Epidemiological studies support the premise that dietary consumption of cruciferous vegetables may lower the risk of various malignancies, including prostate cancer. Anticancer effect of cruciferous vegetables is attributed to isothiocyanates (ITC) which are generated upon processing (cutting or chewing) of these vegetables. One of the ITCs shown to have chemopreventive properties is D,L-Sulforaphane (SFN). In the present study we hypothesized that SFN administration inhibits prostate cancer progression and metastasis in TRAMP mouse model. Oral administration of SFN reduced the incidence of prostatic intraepithelial neoplasia (PIN) and well-differentiated (WD) carcinoma in the dorsolateral prostate by 28% (P=0.006) and 23% (P=0.0104), respectively, in comparison with control mice. Additionally, the area occupied by the WD carcinoma was reduced by 44% (P= 0.0011) in SFN-treated mice as compared to the control group. SFN also reduced the PIN area in the dorsolateral prostate by about 24% compared to controls but the difference did not reach significance. Changes in the incidence and the area of the WD carcinoma were not caused by suppression of the T-antigen expression. SFN had the most striking impact on the incidence of pulmonary metastasis. In the control group metastasis was detected in ~80% of animals while only ~40% of SFN-treated mice had pulmonary metastasis. The multiplicity of pulmonary metastasis was ~63% lower (P=0.042) in SFN-treated group compared with control animals. SFN administration reduced cellular proliferation by 40% (P=0.028), as demonstrated by the PCNA, and increased apoptosis by 1.9 fold, as indicated by TUNEL staining. On the other hand, SFN treatment did not affect neo-angiogenesis or E-cadherin expression in the prostate/tumor tissue. Western blot analyses using prostate/tumor lysates revealed that SFN-treated animals had higher levels of pro-apoptotic Bcl-2 proteins, increased levels of cleaved PARP and decreased levels of anti-apoptotic proteins when compared to controls. In summary, results of this study indicate that SFN administration inhibits prostate cancer progression and development of pulmonary metastasis in TRAMP mice by reducing proliferation and increasing expression of pro-apoptotic proteins. This investigation was supported by US PHS grant CA115498, awarded by the National Cancer Institute.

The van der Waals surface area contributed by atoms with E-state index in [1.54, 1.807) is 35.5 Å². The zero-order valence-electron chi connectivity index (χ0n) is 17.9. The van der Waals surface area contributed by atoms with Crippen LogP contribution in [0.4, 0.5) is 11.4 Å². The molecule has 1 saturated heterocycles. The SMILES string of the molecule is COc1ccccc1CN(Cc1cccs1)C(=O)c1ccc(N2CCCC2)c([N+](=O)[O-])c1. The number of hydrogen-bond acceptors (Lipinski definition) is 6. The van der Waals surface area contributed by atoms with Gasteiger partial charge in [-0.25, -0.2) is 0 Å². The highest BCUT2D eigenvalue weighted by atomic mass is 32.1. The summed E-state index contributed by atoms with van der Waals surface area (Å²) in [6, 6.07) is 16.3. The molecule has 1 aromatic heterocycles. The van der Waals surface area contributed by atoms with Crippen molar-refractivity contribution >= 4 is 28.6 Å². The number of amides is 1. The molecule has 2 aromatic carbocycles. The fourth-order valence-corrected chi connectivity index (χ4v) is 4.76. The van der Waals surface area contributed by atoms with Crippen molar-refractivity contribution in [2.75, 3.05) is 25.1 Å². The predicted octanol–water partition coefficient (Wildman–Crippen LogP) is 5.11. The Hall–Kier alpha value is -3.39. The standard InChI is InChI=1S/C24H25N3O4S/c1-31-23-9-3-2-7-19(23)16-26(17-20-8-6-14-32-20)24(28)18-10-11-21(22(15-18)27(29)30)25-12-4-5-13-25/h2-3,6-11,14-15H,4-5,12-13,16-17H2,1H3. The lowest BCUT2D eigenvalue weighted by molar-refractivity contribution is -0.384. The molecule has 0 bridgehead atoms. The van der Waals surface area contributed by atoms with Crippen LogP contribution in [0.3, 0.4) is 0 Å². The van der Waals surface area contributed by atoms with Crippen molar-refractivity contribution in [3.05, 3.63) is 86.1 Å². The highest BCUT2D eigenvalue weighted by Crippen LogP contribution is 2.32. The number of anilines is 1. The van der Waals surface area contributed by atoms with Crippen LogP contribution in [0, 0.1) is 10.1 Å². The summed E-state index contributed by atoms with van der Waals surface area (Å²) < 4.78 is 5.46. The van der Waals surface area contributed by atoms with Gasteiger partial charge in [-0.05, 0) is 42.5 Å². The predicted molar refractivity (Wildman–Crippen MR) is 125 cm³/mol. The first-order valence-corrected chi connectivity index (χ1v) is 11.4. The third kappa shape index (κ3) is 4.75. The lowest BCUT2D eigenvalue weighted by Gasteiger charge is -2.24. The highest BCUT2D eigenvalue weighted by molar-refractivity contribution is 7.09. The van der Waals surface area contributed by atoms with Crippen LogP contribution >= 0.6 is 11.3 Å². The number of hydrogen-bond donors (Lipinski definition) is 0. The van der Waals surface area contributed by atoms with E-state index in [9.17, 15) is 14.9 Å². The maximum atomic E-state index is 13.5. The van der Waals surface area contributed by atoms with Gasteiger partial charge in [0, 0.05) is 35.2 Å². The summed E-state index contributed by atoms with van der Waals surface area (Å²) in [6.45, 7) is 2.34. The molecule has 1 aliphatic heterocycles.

Citation Information: In: Proc Am Assoc Cancer Res; 2009 Apr 18-22; Denver, CO. Philadelphia (PA): AACR; 2009. Abstract nr 2101.

100th AACR Annual Meeting-- Apr 18-22, 2009; Denver, CO